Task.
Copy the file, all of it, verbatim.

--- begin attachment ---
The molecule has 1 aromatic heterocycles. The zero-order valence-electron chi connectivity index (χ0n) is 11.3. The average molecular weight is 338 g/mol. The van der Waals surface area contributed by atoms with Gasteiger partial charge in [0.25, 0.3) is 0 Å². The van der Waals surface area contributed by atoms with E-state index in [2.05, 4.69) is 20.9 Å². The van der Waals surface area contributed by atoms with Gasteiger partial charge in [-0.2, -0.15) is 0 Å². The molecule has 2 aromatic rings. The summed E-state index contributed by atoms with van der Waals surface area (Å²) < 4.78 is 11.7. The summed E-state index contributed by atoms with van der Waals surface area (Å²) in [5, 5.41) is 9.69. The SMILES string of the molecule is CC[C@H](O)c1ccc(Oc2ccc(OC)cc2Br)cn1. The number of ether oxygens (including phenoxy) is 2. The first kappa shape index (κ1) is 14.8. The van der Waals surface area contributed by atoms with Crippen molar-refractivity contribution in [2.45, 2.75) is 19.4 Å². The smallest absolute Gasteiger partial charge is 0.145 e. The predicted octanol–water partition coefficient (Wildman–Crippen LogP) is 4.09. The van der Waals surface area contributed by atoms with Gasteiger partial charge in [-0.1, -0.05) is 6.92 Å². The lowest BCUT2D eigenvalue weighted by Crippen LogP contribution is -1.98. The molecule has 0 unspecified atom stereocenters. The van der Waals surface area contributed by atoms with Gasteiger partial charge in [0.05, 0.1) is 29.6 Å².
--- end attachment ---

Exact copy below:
The molecule has 1 aromatic heterocycles. The zero-order valence-electron chi connectivity index (χ0n) is 11.3. The average molecular weight is 338 g/mol. The van der Waals surface area contributed by atoms with Gasteiger partial charge in [0.25, 0.3) is 0 Å². The van der Waals surface area contributed by atoms with E-state index in [2.05, 4.69) is 20.9 Å². The van der Waals surface area contributed by atoms with Gasteiger partial charge in [-0.2, -0.15) is 0 Å². The molecule has 2 aromatic rings. The summed E-state index contributed by atoms with van der Waals surface area (Å²) < 4.78 is 11.7. The summed E-state index contributed by atoms with van der Waals surface area (Å²) in [5, 5.41) is 9.69. The SMILES string of the molecule is CC[C@H](O)c1ccc(Oc2ccc(OC)cc2Br)cn1. The number of ether oxygens (including phenoxy) is 2. The first kappa shape index (κ1) is 14.8. The van der Waals surface area contributed by atoms with Crippen molar-refractivity contribution in [2.45, 2.75) is 19.4 Å². The smallest absolute Gasteiger partial charge is 0.145 e. The predicted octanol–water partition coefficient (Wildman–Crippen LogP) is 4.09. The van der Waals surface area contributed by atoms with Gasteiger partial charge in [-0.1, -0.05) is 6.92 Å². The lowest BCUT2D eigenvalue weighted by Crippen LogP contribution is -1.98. The molecule has 0 unspecified atom stereocenters. The van der Waals surface area contributed by atoms with Gasteiger partial charge in [0.05, 0.1) is 29.6 Å².